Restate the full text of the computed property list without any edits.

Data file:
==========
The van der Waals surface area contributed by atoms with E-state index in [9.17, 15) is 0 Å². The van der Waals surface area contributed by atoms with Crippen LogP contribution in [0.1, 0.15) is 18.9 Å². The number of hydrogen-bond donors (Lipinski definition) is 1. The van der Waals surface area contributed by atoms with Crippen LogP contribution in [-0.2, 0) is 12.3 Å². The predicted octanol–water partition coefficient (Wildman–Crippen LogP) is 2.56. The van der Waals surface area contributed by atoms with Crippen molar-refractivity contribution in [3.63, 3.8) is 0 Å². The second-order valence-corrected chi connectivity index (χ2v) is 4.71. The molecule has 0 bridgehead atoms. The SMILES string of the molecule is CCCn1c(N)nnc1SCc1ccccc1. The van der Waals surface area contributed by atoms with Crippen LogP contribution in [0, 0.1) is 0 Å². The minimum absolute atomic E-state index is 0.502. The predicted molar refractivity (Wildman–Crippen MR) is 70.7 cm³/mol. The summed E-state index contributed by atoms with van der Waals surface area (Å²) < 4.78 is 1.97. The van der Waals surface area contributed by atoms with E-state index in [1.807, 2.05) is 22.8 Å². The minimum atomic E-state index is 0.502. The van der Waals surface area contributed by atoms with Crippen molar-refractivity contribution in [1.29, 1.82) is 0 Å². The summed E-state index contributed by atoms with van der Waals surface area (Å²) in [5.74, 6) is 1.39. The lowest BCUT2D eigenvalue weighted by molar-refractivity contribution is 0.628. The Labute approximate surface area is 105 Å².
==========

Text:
The van der Waals surface area contributed by atoms with E-state index in [9.17, 15) is 0 Å². The van der Waals surface area contributed by atoms with Crippen LogP contribution in [0.1, 0.15) is 18.9 Å². The number of hydrogen-bond donors (Lipinski definition) is 1. The van der Waals surface area contributed by atoms with Crippen LogP contribution in [-0.2, 0) is 12.3 Å². The predicted octanol–water partition coefficient (Wildman–Crippen LogP) is 2.56. The van der Waals surface area contributed by atoms with Crippen molar-refractivity contribution in [3.63, 3.8) is 0 Å². The second-order valence-corrected chi connectivity index (χ2v) is 4.71. The molecule has 0 bridgehead atoms. The SMILES string of the molecule is CCCn1c(N)nnc1SCc1ccccc1. The van der Waals surface area contributed by atoms with Crippen LogP contribution in [0, 0.1) is 0 Å². The minimum absolute atomic E-state index is 0.502. The predicted molar refractivity (Wildman–Crippen MR) is 70.7 cm³/mol. The summed E-state index contributed by atoms with van der Waals surface area (Å²) < 4.78 is 1.97. The van der Waals surface area contributed by atoms with E-state index in [1.807, 2.05) is 22.8 Å². The minimum atomic E-state index is 0.502. The van der Waals surface area contributed by atoms with Crippen molar-refractivity contribution in [1.29, 1.82) is 0 Å². The summed E-state index contributed by atoms with van der Waals surface area (Å²) in [5.74, 6) is 1.39. The lowest BCUT2D eigenvalue weighted by molar-refractivity contribution is 0.628. The Labute approximate surface area is 105 Å².